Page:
UCL Actions to Enforce TISA Violations Cannot Be Maintained in State Court Plaintiffs' complaint and brief make clear that their claim is solely based on alleged violations of TISA. They write, "This class action arises from Defendant's violations of the Truth in Savings Act . . . and its implementing Regulation DD." They argue that "the ability of consumers to enforce TISA protections at issue here under California law survives the sunset amendment" of section 4310.

The Bank maintains that the 2001 repeal of the private right of action authorized by section 4310 proves that Congress intended to bar private actions premised on TISA violations, exclusively leaving only federal agencies to enforce TISA. It is true that "the repeal of § 4310 not only withdrew the jurisdiction of federal district courts to hear private TISA enforcement actions, but also entirely eliminated the cause of action, thereby releasing banks from future claims of private parties to recover actual and statutory damages for TISA violations." (Schnall v. Amboy Nat. Bank, supra, 279 F.3d at p. 209, fn. 2.) Congress intended that "private parties may no longer sue for violations of TISA." (Ibid.) This forecloses a direct suit to enforce TISA. The question is whether an indirect suit to enforce TISA survives the sunset clause repealing section 4310.

The federal courts are reluctant to allow indirect lawsuits based on violations of federal law when Congress has not authorized it, because such an action "is in essence a suit to enforce the statute itself." (Astra USA, Inc. v. Santa Clara County (2011) ____ U.S.____, ___ [131 S.Ct. 1342, 1348 ] [rejecting a county's attempt to enforce the Public Health Services Act through a breach of contract claim, as the statute only allows the federal government to sue for overcharges].) While allowing private lawsuits "would spread the enforcement burden instead of placing it '[entirely] on the government . . . [this] is hardly what Congress contemplated when it 'centralized enforcement in the government.'" (Id. at pp. 1348-1349.) Permitting a breach of contract suit would allow non-government litigants "'to circumvent Congress's decision not to permit private enforcement of the statute.'" (Id. at p. 1348, fn. 4.)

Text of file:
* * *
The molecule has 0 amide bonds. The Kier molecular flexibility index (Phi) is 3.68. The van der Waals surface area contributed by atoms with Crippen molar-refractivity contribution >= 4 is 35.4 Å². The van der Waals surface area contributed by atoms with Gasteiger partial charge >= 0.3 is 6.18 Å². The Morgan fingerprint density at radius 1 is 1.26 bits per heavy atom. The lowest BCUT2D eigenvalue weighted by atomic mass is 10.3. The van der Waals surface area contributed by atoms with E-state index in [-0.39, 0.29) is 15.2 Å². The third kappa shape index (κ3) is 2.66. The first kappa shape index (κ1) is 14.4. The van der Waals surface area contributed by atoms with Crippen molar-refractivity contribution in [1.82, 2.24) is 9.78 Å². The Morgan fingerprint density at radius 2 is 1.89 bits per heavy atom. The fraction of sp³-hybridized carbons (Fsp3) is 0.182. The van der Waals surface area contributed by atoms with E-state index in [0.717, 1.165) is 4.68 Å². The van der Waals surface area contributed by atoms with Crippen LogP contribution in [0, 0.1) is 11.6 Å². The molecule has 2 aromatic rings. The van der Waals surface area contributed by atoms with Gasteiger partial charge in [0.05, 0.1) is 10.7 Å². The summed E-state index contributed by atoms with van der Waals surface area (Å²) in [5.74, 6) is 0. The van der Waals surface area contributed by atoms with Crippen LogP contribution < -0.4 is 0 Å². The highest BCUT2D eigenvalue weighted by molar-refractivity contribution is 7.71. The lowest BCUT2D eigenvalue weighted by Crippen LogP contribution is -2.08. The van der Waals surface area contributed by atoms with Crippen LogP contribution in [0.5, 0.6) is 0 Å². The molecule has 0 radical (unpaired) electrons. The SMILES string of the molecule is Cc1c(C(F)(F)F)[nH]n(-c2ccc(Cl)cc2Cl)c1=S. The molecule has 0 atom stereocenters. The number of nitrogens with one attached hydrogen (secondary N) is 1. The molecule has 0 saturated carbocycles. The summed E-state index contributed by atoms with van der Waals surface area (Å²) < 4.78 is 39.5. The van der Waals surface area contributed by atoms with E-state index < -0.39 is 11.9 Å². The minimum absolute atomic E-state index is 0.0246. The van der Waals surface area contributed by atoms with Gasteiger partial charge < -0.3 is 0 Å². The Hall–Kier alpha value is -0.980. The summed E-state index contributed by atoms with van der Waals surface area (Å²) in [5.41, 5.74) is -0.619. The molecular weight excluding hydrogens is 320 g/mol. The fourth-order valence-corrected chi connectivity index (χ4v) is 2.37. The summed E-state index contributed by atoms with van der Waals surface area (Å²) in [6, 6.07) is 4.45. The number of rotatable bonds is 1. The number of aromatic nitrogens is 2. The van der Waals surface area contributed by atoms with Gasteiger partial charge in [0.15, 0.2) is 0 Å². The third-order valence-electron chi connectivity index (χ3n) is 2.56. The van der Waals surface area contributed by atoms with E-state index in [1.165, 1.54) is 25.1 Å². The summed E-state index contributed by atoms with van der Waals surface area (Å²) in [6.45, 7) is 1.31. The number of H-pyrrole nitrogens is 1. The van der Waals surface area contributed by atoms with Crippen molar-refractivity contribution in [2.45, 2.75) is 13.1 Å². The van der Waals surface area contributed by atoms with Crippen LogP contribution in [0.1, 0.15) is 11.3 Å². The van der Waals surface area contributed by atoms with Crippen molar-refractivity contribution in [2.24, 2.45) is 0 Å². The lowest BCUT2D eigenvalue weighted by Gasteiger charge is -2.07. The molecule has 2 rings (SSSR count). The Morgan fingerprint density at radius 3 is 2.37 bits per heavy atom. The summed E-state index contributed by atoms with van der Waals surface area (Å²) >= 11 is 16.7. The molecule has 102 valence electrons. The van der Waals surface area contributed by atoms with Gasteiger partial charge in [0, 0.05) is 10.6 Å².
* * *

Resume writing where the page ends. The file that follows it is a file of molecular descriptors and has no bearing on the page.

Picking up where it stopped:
We are cautioned that "private rights of action to enforce federal law must be created by Congress. [Citation.] The judicial task is to interpret the statute Congress has passed to determine whether it displays an intent to create not just a private right but also a private remedy. [Citation.] Statutory intent on this latter point is determinative. [Citations.] Without it, a cause of action does not exist and courts may not create one, no matter how desirable that might be as a policy matter, or how compatible with the statute." (Alexander v. Sandoval (2001) 532 U.S. 275, 286-287. See also Lujan v. Defenders of Wildlife (1992) 504 U.S. 555, 576-577 [there is no individual right to enforce federal environmental law in the public interest: only the executive branch has standing to enforce the law].)

One federal court has found that Congress intended to prevent TISA from forming the basis of a bank depositor's lawsuit for breach of contract. "[R]eading TISA's requirements into the parties' contract would impermissibly undermine Congress's expressed intent that TISA be enforced by a regulatory agency and not private citizens." (Gunther v. Capital One, N.A. (E.D.N.Y. 2010) 703 F.Supp.2d 264, 270.) The court grounded its finding in Congress's repeal of section 4310, so that a breach of contract claim would amount to an "end run" around the congressional refusal to allow private enforcement of TISA. (Gunther v. Capital One, N.A., at pp. 270-271.) The court concluded that a breach of contract suit is "based on TISA's substance [and] would frustrate Congress's express indication that TISA be enforced exclusively by public entities." (Id. at p. 271.)